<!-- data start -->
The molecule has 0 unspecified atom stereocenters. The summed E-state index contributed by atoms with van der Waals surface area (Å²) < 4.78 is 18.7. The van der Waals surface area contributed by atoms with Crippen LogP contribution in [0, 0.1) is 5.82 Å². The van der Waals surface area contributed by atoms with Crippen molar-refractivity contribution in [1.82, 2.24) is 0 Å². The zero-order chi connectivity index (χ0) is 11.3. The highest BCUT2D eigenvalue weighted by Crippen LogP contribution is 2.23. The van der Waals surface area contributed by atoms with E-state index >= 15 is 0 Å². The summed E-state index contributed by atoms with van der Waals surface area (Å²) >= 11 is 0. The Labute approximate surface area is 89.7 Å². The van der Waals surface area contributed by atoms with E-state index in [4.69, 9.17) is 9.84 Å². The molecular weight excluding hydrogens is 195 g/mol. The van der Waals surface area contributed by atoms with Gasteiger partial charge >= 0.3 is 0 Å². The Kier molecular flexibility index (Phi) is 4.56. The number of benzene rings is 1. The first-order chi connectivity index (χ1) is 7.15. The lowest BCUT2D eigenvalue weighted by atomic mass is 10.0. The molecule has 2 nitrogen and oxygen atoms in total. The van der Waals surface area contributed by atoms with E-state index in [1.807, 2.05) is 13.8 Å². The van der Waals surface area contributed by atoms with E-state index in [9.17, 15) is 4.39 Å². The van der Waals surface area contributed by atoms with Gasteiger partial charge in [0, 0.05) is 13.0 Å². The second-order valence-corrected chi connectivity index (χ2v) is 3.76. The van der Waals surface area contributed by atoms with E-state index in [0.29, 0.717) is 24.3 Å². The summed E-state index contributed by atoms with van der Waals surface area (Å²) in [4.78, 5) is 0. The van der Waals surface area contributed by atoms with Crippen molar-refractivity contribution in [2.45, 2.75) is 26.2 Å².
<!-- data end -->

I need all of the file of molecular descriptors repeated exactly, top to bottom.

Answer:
The molecule has 0 unspecified atom stereocenters. The summed E-state index contributed by atoms with van der Waals surface area (Å²) < 4.78 is 18.7. The van der Waals surface area contributed by atoms with Crippen LogP contribution in [0, 0.1) is 5.82 Å². The van der Waals surface area contributed by atoms with Crippen molar-refractivity contribution in [1.82, 2.24) is 0 Å². The zero-order chi connectivity index (χ0) is 11.3. The highest BCUT2D eigenvalue weighted by Crippen LogP contribution is 2.23. The van der Waals surface area contributed by atoms with E-state index >= 15 is 0 Å². The summed E-state index contributed by atoms with van der Waals surface area (Å²) >= 11 is 0. The Labute approximate surface area is 89.7 Å². The van der Waals surface area contributed by atoms with E-state index in [4.69, 9.17) is 9.84 Å². The molecular weight excluding hydrogens is 195 g/mol. The van der Waals surface area contributed by atoms with Gasteiger partial charge >= 0.3 is 0 Å². The Kier molecular flexibility index (Phi) is 4.56. The number of benzene rings is 1. The first-order chi connectivity index (χ1) is 7.15. The lowest BCUT2D eigenvalue weighted by atomic mass is 10.0. The molecule has 2 nitrogen and oxygen atoms in total. The van der Waals surface area contributed by atoms with E-state index in [1.807, 2.05) is 13.8 Å². The van der Waals surface area contributed by atoms with E-state index in [9.17, 15) is 4.39 Å². The van der Waals surface area contributed by atoms with Gasteiger partial charge in [0, 0.05) is 13.0 Å². The second-order valence-corrected chi connectivity index (χ2v) is 3.76. The van der Waals surface area contributed by atoms with E-state index in [0.29, 0.717) is 24.3 Å². The summed E-state index contributed by atoms with van der Waals surface area (Å²) in [4.78, 5) is 0. The van der Waals surface area contributed by atoms with Crippen molar-refractivity contribution in [2.45, 2.75) is 26.2 Å².